Leading Article: Zoo with a mission

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The Independent Online
THE animals of London Zoo have been luckier than some of the miners. They have won a reprieve. There is, after all, no need to close their cages or make them redundant. With promises of reform and revitalisation, the zoo has won itself time to find out if it can adapt to new market conditions without government subsidies.

The new idea promoted by the dissident reformers who have now taken over is that the zoo should emphasise its role in conservation, research and education. The old concept of the zoo as primarily a place of entertainment in which wild animals are kept in cages for the amusement of the public will be phased out. Instead, the zoo will present itself as a centre of serious research dedicated to the better understanding of the animal world and the conservation of endangered species. The public will be invited to observe and support work in progress and to educate itself in the process.

This approach should go part of the way towards meeting the concerns of animal lovers and children who dislike the confinement of wild animals in cages. Defenders of the new policy point out that many species are now endangered not by the natural processes of evolution but by the environmental depredations of mankind and indiscriminate hunting. As forests are destroyed, swamps drained and human habitation extended, animals and plants are being wiped out in growing numbers.

Well-managed zoos can offer them some protection. Far from exploiting nature, the argument goes, zoos are protecting it by breeding endangered species and researching the environments from which they come. If zoos can persuade the public of this, they will not only improve their moral case, especially among critical teenagers, but also attract additional visitors by offering more interesting exhibits.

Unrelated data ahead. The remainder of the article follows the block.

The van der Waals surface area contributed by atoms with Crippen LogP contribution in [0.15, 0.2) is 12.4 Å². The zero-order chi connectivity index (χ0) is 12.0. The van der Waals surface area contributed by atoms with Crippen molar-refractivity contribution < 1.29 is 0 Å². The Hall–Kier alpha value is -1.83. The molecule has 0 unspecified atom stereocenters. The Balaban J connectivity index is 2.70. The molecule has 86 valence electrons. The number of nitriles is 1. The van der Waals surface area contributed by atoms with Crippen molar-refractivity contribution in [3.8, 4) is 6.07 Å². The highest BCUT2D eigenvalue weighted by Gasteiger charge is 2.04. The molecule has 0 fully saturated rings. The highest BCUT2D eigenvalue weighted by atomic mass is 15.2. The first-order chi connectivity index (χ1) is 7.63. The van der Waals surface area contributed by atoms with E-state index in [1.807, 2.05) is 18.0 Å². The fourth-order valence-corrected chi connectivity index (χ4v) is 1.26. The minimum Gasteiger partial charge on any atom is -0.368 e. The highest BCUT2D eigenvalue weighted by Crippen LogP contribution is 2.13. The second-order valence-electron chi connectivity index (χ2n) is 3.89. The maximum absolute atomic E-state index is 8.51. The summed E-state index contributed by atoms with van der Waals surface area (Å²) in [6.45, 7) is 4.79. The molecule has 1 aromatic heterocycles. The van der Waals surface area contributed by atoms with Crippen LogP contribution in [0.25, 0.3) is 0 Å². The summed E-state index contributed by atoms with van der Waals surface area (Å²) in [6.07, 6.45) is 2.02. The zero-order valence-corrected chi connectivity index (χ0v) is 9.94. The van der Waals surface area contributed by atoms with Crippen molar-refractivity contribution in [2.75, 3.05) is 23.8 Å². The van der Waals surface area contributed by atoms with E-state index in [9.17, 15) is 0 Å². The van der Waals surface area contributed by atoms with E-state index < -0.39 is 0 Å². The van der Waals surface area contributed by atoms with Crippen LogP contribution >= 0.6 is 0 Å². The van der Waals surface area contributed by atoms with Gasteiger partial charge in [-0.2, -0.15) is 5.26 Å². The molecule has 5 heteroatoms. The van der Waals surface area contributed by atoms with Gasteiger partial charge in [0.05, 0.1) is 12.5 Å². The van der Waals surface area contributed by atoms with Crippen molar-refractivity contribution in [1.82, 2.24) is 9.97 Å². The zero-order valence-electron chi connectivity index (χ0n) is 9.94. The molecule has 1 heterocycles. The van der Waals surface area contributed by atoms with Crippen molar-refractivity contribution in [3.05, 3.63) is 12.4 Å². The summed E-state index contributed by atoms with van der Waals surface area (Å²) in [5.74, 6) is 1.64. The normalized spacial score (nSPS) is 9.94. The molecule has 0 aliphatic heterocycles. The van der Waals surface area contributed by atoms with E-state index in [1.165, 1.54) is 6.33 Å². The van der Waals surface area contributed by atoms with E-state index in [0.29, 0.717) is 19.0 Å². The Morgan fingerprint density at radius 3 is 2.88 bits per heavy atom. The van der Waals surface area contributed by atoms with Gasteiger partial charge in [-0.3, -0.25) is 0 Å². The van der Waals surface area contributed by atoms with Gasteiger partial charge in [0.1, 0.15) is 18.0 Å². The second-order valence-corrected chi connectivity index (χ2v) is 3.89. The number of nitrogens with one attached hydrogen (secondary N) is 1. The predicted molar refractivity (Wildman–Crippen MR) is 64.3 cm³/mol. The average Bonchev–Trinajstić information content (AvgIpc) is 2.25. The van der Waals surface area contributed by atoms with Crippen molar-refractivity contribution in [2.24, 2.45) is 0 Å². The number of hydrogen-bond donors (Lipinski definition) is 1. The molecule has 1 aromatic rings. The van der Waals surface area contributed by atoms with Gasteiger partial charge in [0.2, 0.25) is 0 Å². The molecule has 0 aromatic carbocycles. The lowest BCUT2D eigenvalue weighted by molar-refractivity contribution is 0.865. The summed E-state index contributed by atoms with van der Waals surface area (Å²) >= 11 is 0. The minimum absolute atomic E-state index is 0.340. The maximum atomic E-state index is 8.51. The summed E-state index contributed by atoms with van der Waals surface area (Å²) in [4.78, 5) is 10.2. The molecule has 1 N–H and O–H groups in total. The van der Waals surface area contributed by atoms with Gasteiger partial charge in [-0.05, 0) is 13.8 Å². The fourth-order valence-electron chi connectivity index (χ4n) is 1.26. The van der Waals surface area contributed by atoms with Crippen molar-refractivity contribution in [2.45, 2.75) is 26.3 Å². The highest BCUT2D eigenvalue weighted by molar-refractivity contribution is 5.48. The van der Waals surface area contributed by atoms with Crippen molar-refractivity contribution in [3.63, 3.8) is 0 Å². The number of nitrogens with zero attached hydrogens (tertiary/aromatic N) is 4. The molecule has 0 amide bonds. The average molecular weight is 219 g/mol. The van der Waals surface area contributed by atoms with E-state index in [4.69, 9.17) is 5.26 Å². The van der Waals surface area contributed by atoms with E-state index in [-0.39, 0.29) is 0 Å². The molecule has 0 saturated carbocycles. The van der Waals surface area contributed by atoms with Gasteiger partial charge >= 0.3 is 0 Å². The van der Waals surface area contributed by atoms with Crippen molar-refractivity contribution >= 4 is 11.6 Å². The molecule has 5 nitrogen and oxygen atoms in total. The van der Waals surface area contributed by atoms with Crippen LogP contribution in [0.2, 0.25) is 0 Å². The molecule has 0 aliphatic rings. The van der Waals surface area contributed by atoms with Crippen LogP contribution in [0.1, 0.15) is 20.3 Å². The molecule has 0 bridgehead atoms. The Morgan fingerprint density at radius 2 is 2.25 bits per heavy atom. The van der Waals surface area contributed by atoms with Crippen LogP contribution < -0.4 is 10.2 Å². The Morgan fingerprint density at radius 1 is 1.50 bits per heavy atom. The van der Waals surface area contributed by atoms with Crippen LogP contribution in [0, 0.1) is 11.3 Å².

In pursuit of this aim, London Zoo hopes to make public the work it does behind the scenes and put on stage its keepers, many of whom are world experts. It will also purvey much more information about the animals it is saving. A tiger will not be just a tiger but a rare species awaiting the chance to return to its natural habitat when a national park or some other protected environment has been created. If it can also find a commercial sponsor (a petrol company?) so much the better. If the Government can be persuaded to assist with educational programmes, still better.

This approach has been successful in other zoos, notably Chester, so it has a fair chance of succeeding in London. While zoos can no longer compete as entertainment with other forms of amusement, they may survive as educational and research establishments with entertainment and enjoyment thrown in. Much will depend, however, on whether they can provide their animals with humane conditions that bear some resemblance to a natural habitat. Jungle animals pacing to and fro in concrete cages will continue to offend modern sensibilities whether or not their confinement is presented as being necessary for their survival.